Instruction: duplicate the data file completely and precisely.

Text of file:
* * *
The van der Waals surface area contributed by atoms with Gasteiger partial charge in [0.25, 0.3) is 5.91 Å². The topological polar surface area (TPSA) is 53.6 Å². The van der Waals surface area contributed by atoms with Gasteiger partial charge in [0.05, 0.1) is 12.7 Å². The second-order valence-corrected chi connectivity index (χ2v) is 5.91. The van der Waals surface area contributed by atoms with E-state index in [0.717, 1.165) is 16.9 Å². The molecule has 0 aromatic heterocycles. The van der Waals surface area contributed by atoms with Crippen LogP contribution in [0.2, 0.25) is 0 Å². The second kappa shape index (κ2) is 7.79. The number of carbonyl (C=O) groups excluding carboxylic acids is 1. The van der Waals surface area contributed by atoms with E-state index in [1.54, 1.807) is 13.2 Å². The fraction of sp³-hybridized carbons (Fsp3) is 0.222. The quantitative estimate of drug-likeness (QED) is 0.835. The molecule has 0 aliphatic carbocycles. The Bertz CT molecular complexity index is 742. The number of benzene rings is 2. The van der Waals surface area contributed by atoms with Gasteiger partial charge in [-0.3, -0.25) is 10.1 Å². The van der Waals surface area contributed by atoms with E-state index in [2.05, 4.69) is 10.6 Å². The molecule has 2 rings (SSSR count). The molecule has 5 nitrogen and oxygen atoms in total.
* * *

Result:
The van der Waals surface area contributed by atoms with Gasteiger partial charge in [0.25, 0.3) is 5.91 Å². The topological polar surface area (TPSA) is 53.6 Å². The van der Waals surface area contributed by atoms with Gasteiger partial charge in [0.05, 0.1) is 12.7 Å². The second-order valence-corrected chi connectivity index (χ2v) is 5.91. The van der Waals surface area contributed by atoms with E-state index in [0.717, 1.165) is 16.9 Å². The molecule has 0 aromatic heterocycles. The van der Waals surface area contributed by atoms with Crippen LogP contribution in [0.2, 0.25) is 0 Å². The second kappa shape index (κ2) is 7.79. The number of carbonyl (C=O) groups excluding carboxylic acids is 1. The van der Waals surface area contributed by atoms with E-state index in [1.54, 1.807) is 13.2 Å². The fraction of sp³-hybridized carbons (Fsp3) is 0.222. The quantitative estimate of drug-likeness (QED) is 0.835. The molecule has 0 aliphatic carbocycles. The Bertz CT molecular complexity index is 742. The number of benzene rings is 2. The van der Waals surface area contributed by atoms with Gasteiger partial charge in [-0.3, -0.25) is 10.1 Å². The van der Waals surface area contributed by atoms with E-state index in [2.05, 4.69) is 10.6 Å². The molecule has 2 rings (SSSR count). The molecule has 5 nitrogen and oxygen atoms in total.